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The Art of Growing Winegrapes to Make Great Wine.

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Presentation on theme: "The Art of Growing Winegrapes to Make Great Wine."— Presentation transcript:

1 The Art of Growing Winegrapes to Make Great Wine

2 Growing Winegrapes ArtWay of LifeEconomics Jobs Exports Tax Revenues Tourism GREAT WINE! Science

3 Production in Over 40 States

4 Rural Renaissance More than 2,000 wineries in America A winery in every state Central part of the Rural Renaissance

5 Great Wine Begins with Top-Quality Grapes Long-Term Investment: $1 million investment to get started 3 years before vines produce viable crop Even longer to produce positive cash flow.

6 Climate and Geography Soil type Average rainfall Temperature Humidity Sunshine Winds Other Climatic Factors

7 Soil Sample Tuscan Stony Loam: Well-drained Pebbles & cobbles Low fertility Scarce water …Makes for good grapes!

8 Choices: Site and Varietals Site determines quality Choosing the wrong site can be a costly mistake. Anticipating market demand is key.

9 Spring Frost protection Vine, bud protection Cover crops Mowing and chemical weed control Growing Practices:

10 Summer Canopy Management Moisture control Pest management Sulfur application Irrigation

11 Fall Harvest Timing is key Birds love grapes, too! Busy time for growers and wineries.

12 Winter Cover crops Controlled burns Pruning Weed control Grapes are dormant

13 Growing with Care Dealing with the elements Water supply Weeds Protecting wildlife habitat Insect invasion

14 Integrated Pest Management Ecology and dynamics of the crop Ecology and dynamics of the pests Assessing levels of pests & natural enemies Establishing economic thresholds Use most appropriate controls –chemical –cultural –biological –behavioral –genetic

15 Water Conservation Drip irrigation Accurate fertilizer application Vineyards use less water than other farms and housing developments

16 Soil Quality Add organic matter Build soil structure Micro-organisms Improve water penetration Minimize erosion and water run-off

17 Owl Boxes and Raptor Perches

18 Growing Responsibly Reducing herbicide use Using advanced technology Sound labor practices Reduced-risk pesticides

19 World Wine Production U.S. is fourth largest wine producer in the world. Argentina, Germany, Australia and South Africa follow. U.S. share: 7.2%

20 World Wine Consumption The United States ranks third in world wine consumption. But per capita consumption is a lowly 34th!

21 U.S. Wine Exports Exports have climbed 16-fold from $35 million in 1986 to $560 million today. California accounts for more than 90% of the nation’s wine exports.

22 U.S. Wine Export Markets

23 California 90% of US wine production 565,000 acres in 45 counties 847 commercial wineries - family owned Economic Impact: $33 billion Fourth largest wine producer in the world

24 Wine grape acreage- approximately 1500 acres (2000 data) 24% increase since 1997 Michigan wineries produce more than 200,000 cases of wine annually Approximately two million liters High proportion from Michigan Grown Grapes Michigan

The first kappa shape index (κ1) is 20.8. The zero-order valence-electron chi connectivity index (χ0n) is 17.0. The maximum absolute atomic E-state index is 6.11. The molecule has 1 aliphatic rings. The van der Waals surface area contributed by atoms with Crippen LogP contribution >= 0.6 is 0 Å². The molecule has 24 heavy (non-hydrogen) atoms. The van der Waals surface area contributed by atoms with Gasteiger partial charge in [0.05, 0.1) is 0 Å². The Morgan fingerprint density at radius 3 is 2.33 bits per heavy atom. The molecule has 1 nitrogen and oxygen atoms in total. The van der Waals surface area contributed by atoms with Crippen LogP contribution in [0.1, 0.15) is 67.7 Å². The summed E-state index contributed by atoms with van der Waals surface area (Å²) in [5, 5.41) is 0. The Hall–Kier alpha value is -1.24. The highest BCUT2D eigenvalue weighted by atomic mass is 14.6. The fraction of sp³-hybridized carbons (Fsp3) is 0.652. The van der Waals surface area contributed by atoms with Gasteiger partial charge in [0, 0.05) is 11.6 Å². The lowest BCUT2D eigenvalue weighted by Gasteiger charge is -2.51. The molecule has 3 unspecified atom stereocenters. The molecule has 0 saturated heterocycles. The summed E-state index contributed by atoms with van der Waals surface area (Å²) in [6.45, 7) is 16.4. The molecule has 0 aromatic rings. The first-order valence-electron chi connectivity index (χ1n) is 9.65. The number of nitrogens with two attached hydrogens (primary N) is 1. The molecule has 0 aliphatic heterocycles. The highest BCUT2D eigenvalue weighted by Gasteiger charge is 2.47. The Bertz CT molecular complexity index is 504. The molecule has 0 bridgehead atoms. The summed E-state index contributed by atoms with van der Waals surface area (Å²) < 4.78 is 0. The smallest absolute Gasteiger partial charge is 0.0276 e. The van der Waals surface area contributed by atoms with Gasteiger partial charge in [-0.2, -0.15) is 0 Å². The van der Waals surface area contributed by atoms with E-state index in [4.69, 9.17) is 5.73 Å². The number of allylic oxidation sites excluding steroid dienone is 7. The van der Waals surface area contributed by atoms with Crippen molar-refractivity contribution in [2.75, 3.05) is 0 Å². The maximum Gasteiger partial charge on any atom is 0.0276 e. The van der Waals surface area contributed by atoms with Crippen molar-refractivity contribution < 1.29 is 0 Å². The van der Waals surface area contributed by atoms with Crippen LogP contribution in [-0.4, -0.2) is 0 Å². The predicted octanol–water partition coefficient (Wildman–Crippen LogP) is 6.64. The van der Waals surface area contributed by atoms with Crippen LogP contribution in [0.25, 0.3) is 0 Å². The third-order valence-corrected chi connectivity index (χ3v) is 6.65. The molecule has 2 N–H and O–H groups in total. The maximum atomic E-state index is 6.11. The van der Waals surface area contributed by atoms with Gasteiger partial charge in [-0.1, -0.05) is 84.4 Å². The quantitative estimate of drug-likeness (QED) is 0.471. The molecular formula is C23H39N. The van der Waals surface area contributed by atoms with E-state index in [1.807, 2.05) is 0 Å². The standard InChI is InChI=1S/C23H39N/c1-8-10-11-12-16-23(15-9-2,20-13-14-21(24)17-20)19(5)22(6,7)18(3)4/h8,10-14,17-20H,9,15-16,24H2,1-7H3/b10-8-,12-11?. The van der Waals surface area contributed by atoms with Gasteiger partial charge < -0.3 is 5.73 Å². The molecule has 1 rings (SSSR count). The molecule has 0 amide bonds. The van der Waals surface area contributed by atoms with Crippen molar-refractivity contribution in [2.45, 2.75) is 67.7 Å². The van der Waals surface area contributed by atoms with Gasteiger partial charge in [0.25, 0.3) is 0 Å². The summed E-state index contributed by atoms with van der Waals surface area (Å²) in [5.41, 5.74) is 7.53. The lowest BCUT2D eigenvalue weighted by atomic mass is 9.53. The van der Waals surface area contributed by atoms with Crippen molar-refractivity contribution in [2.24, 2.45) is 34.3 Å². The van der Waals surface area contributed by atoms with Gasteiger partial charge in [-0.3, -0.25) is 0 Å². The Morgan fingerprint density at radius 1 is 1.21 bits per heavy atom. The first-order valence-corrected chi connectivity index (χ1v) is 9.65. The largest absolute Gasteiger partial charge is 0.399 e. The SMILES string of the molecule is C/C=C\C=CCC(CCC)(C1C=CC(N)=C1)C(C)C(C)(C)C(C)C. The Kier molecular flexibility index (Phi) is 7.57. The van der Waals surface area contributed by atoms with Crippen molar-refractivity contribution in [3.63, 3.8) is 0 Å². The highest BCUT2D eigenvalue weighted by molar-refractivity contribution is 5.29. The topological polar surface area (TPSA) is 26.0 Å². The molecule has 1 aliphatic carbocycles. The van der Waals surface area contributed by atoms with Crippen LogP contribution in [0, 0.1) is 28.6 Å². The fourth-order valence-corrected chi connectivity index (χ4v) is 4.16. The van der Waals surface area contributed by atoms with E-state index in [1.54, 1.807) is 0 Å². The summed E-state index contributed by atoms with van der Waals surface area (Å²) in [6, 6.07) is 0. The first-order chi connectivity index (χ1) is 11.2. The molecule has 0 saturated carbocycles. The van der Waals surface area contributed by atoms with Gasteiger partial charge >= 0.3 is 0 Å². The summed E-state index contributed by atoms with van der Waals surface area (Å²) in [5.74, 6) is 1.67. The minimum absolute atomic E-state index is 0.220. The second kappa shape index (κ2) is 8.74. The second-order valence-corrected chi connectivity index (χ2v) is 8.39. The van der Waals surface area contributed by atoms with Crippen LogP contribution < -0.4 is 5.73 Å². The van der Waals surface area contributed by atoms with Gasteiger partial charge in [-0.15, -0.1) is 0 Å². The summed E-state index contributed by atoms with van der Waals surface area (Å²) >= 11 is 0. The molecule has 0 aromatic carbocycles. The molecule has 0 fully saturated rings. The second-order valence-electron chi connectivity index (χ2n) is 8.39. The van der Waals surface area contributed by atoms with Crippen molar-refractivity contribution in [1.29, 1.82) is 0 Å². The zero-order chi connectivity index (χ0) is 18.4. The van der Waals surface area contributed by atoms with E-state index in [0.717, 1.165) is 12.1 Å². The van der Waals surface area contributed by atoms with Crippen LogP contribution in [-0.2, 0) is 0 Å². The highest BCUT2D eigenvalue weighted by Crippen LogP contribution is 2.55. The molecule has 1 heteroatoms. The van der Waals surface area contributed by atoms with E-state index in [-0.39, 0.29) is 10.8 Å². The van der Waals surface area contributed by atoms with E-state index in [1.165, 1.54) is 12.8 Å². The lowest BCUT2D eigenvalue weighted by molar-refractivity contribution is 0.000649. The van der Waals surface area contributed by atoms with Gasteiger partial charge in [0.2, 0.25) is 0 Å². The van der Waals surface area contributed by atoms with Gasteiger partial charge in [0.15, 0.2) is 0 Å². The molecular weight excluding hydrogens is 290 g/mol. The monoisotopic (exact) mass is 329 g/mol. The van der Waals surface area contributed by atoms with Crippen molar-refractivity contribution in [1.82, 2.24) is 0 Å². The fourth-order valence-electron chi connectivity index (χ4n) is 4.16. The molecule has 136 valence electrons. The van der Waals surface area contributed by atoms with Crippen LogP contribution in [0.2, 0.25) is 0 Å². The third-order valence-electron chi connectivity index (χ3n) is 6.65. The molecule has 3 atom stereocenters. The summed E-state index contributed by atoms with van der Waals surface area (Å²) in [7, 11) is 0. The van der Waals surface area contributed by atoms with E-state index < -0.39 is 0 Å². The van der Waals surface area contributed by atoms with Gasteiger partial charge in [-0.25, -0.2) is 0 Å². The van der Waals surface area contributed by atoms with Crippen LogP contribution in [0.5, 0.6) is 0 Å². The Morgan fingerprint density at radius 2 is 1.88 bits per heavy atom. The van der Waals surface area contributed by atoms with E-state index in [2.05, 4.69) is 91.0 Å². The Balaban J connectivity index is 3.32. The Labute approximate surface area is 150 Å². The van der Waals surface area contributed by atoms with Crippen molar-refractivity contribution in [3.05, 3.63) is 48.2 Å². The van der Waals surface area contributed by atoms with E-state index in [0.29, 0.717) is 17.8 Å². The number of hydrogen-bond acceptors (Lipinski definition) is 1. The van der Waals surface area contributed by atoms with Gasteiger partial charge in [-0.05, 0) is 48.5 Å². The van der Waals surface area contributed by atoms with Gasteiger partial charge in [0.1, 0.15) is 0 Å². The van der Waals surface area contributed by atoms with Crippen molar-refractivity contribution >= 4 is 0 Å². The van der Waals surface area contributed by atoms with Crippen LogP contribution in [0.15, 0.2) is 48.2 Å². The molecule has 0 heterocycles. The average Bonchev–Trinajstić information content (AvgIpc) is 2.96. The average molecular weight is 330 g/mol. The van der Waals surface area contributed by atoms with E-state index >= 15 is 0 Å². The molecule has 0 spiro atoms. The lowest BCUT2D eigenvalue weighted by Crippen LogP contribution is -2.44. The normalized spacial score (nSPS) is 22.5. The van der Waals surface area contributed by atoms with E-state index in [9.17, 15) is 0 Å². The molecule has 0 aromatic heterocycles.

25 Michigan has 30 wineries (up from 17 in 1995) Open to the public for tours and tasting There are an additional 14 tasting rooms affiliated with the wineries around the state Recent MSU study determined economic impact in 2000 was $75 million $16.6 million attributed to tourist spending on non-winery products and services in those communities

26 New York 121 wineries, 100 are new since 1985 2.7 million winery visitors last year 31,400 acres of grapes - 13,000 in winegrapes 40.8 million gallons of wine annually

27 Washington Rapid Growth 30,000 acres of winegrapes 170 wineries $2.4 million economic impact “Wine Region of the Year”

28 Oregon More than 180 wineries 11,000 winegrape acres Threefold growth since 1990 $120 million in wine sales

29 Texas 1.6 million gallons produced in 1997 40 wineries and growing 2 million gallon potential Annual economic impact: $100 million

30 Pennsylvania 68 family-owned wineries 14,000 acres of winegrapes Mild winter climates

31 Ohio Long history of winemaking 60 new wineries since 1965 State encourages growth in quality and quantity

32 North Carolina 550,000 gallons annually 850 bearing acres Farmgate value: $2.66 million Muscadines date back to Colonial days $25 million wine sales from 22 wineries

33 Maryland 76 vineyards 200 growers 90,000 gallons

34 Missouri 37 registered wineries $26 million in wine sales 256 jobs 450,000 gallons

35 Virginia 200 commercial growers 71 licensed wineries 2,100 bearing acres 500,000 visitors

36 Adding Value Rural Renaissance

37 Adding Value Rural Renaissance

38 Adding Value Rural Renaissance

39 Adding Value Rural Renaissance

40 Adding Value Rural Renaissance

41 Appellation Denotes all-important geography and microclimate Informs the consumer Encourages quality standards Indicates unique climate, soil, topography and history

42 Great Wine Comes from Top-Quality Grapes

43 Acknowledgments Project Director: Karen Ross, President California Association of Winegrape Growers Author and Art Director: Anne Chadwick The Chadwick Company American Vintners Association Fetzer Vineyards Lodi-Woodbridge Winegrape Commission North Carolina Department of Agriculture Ohio Wine Producers Association Oregon Wine Advisory Board Pennsylvania Wine Association Sonoma Valley Vintners and Growers Alliance Sonoma County Grape Growers Association Texas Department of Agriculture University of California Washington Wine Commission Winegrape Growers of America Wine Institute WineVision Facts and Photography:

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